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Case Reports and Small Case Series
September 1998

Scleral Buckle Infection With Ciprofloxacin-Resistant Pseudomonas aeruginosa

Arch Ophthalmol. 1998;116(9):1251. doi:

Fluoroquinolones have gained widespread use for treating ocular infections.1,2 We report a case of scleral buckle infection with Pseudomonas aeruginosa resistant to ciprofloxacin.

Report of a Case

A 35-year-old man was seen by his ophthalmologist in Ecuador with a 1-day history of irritation, redness, and chemosis of the left eye. Eighteen months earlier, he had undergone successful repair of rhegmatogenous retinal detachment in the left eye. A diagnosis of scleral buckle infection was made and therapy was begun with topical norfloxacin and 1% prednisone acetate every 2 hours along with ciprofloxacin, 500 mg twice a day by mouth. No improvement was noted after 1 week and the patient was seen at our institution. Visual acuity was 20/20 OD and 20/80 OS. Left eye showed severe erythema and chemosis of the bulbar conjunctiva. Fundus examination revealed attached retina with good buckle support.

The patient underwent removal of the infected buckle and the scleral bed was irrigated with gentamicin solution. Postoperatively, the patient was initially treated with ofloxacin every 2 hours and ciprofloxacin capsules, 750 mg twice a day by mouth. On postoperative day 2, the patient started experiencing increasing pain and discharge and was noted to have conjunctival pseudomembranes along with inferior symblephron. Forty-eight-hour culture results from the buckle grew P aeruginosa resistant to ofloxacin and ciprofloxacin, resistance being defined as minimum inhibitory concentration of 4 µg/mL3 or higher. The sensitivities were tested using the automated Vitek test system (bioMerieux Vitek Inc, St Louis, Mo) and confirmed using the conventional disc diffusion method and the "E" test (AB Biodisk, Solna, Sweden). The organism was sensitive to aminoglycosides, ceftazidime, imipenem, mezlocillin, pipericillin, and ticarcillin. Therapy was switched to 1.4% fortified tobramycin (14 mg/mL) every hour. Within 48 hours, the pain subsided. At 2 weeks, visual acuity was 20/25 OS with mild conjuntival erythema. Tobramycin was switched to 0.3% solution, 4 times a day, and the patient returned to Ecuador.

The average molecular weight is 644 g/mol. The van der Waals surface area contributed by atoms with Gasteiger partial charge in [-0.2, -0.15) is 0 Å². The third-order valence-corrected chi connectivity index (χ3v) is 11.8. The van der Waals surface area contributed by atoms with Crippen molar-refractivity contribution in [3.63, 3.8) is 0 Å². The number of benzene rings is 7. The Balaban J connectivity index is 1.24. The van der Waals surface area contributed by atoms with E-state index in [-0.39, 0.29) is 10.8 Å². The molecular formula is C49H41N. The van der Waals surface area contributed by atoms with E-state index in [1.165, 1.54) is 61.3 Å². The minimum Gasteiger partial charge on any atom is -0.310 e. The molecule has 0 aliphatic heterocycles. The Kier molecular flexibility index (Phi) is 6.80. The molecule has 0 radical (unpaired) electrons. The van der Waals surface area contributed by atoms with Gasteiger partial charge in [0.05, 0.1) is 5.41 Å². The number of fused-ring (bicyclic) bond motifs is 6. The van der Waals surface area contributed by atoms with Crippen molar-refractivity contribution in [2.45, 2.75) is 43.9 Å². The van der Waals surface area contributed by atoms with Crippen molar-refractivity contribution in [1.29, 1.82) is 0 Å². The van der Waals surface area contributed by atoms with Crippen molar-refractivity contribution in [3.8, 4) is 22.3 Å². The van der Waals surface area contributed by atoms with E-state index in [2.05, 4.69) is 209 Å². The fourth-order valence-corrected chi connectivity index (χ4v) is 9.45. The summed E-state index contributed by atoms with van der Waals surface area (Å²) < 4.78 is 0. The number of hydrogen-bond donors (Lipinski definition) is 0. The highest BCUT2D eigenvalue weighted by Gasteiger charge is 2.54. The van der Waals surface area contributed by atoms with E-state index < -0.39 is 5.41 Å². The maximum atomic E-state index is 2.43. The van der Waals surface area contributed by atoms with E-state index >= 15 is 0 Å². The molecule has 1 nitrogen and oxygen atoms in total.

Animal studies and clinical trials have shown that ciprofloxacin is an effective agent for most ocular infections.1,2 There are reports of ciprofloxacin-resistant systemic isolates including Staphylococcus aureus, coagulase-negative Staphylococcus species, and P aeruginosa.3 The possible mechanisms for acquired resistance include a decrease in the susceptibility of DNA gyrase to the drug-mediated inhibition and a decrease in the amount of drug accumulation within the bacteria.4

In the ophthalmic literature, there are multiple reports of ciprofloxacin-resistant ocular isolates including coagulase-negative Staphylococcus, S aureus, Streptococcus viridans, Corynebacterium pseudodiphtheriticum, Xanthomonas maltophila, and Mycobacterium chelonae .1,2,4,5 To our knowledge, this is the first reported case of an ocular infection from ciprofloxacin-resistant P aeruginosa. There are published cases of Pseudomonas species bacterial keratitis unresponsive to ciprofloxacin therapy, but all those isolates showed in vitro susceptibility to the antibiotic.1 In vitro resistance to a given antibiotic does not mean that the ocular infection will not respond to the antibiotic. The in vitro susceptibilities are based on minimum inhibitory concentration values for serum concentration of antibiotics and do not always equate with in vivo susceptibilities for the treatment of ocular infections. Much higher concentrations of antibiotics may be obtained and host factors also come into play in this setting. However, in our case, clinical failure of treatment correlated with the in vitro results.

In general, mild scleral buckle infection is treated with topical broad-spectrum antibiotics (aminoglycosides or fluoroquinolones).5 In resistant or severe cases, removal of the infected buckle with topical and periocular broad-spectrum antibiotics is usually recommended. The antibiotic is later adjusted according to culture sensitivities from the buckle. In some cases, mere removal of the infected buckle may result in resolution of persistent buckle infection even when the same preoperative antibiotic is used postoperatively. This was the rationale for the postoperative use of fluoroquinolones in our case.

Knauff et al6 showed a statistically significant increase in ciprofloxacin-resistant systemic isolates from 1988 to 1993. All these systemic isolates are also common ocular pathogens. If the present trend continues, widespread ciprofloxacin resistance among the common ocular isolates may occur in the near future.

Reprints not available from the authors.

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